In August, Nas made an impromptu return with his King’s Disease album. While the effort spanned across 13 total tracks, one line on the project’s standout “Ultra Black” caught the attention of most: “We going’ Ultra Black/ unapologetically black/The opposite of Doja Cat, Michael Blackson black.”

In a recent sit down with NME, Nas touched on the public’s reception of the line, insinuating that it was simply blown out of proportion.



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“Well, I’ve been away, so, of course, I mention someone’s name that’s popular and people are gonna talk about it,” he told the publication. “I hear people do it all the time but no one makes a big deal of it. Maybe it’s because I don’t put out records a lot, so they’re like, ‘Whoa!’ I don’t really know the world that these stars live in anymore. I’m rapping the same way I did when I was on the block, but now there’s a new world and what I say can take off with social media and I can’t do anything about it.”

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He went on to draw a line between the project as a whole and 2006’s Hip Hop Is Dead. When pressed on his thoughts on the “clout” culture of Hip-Hop’s current generation:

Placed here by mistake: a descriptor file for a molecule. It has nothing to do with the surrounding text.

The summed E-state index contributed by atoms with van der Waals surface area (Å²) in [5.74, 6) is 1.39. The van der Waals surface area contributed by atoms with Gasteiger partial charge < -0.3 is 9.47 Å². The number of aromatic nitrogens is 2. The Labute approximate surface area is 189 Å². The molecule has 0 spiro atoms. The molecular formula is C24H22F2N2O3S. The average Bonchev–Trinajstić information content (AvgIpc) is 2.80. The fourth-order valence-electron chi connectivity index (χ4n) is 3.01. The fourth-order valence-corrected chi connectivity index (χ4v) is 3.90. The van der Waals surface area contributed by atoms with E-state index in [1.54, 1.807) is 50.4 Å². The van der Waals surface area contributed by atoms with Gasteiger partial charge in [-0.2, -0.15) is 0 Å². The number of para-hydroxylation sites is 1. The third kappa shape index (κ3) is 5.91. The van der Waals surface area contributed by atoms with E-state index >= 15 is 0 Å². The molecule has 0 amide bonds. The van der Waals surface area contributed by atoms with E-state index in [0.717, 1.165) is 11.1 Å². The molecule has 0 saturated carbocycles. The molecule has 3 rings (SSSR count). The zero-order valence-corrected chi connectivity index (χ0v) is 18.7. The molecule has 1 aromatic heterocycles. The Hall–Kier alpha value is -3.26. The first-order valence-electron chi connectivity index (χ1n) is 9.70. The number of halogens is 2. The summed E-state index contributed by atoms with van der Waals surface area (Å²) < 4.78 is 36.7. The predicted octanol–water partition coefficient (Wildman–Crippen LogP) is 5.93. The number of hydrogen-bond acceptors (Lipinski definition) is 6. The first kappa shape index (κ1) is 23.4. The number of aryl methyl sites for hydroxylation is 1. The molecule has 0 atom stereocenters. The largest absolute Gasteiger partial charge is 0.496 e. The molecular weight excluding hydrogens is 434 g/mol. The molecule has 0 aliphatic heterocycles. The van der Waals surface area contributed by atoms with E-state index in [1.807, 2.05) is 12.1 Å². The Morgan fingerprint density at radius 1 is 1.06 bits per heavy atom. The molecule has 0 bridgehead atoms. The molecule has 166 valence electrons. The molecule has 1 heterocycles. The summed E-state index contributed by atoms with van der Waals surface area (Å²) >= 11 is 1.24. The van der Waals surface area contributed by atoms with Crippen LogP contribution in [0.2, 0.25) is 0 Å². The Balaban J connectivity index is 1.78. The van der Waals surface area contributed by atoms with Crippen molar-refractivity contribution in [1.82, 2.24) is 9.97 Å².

“Today’s game doesn’t faze me; it’s different. I’m in a different place. I have a different job when it comes to making music. It’s strange because I’m the same me, but I’m older. So there are different ways of going about things and different things that I care about. But the clout thing stands out because it’s show business.

He adds: “It’s Muhammad Ali when he’s mouthing off, which changed boxing and made him more entertaining. It’s 2Pac when he was going wild on people, which creates entertainment. So I get that part of it, but I don’t care for it when it’s only that. When it’s only clout. When there’s no real purpose behind the record other than trying to get streams. I wish artists would try not to do so much clout because the people notice it and it’s corny. But at the same time, who am I to say anything? Everybody carry on.”

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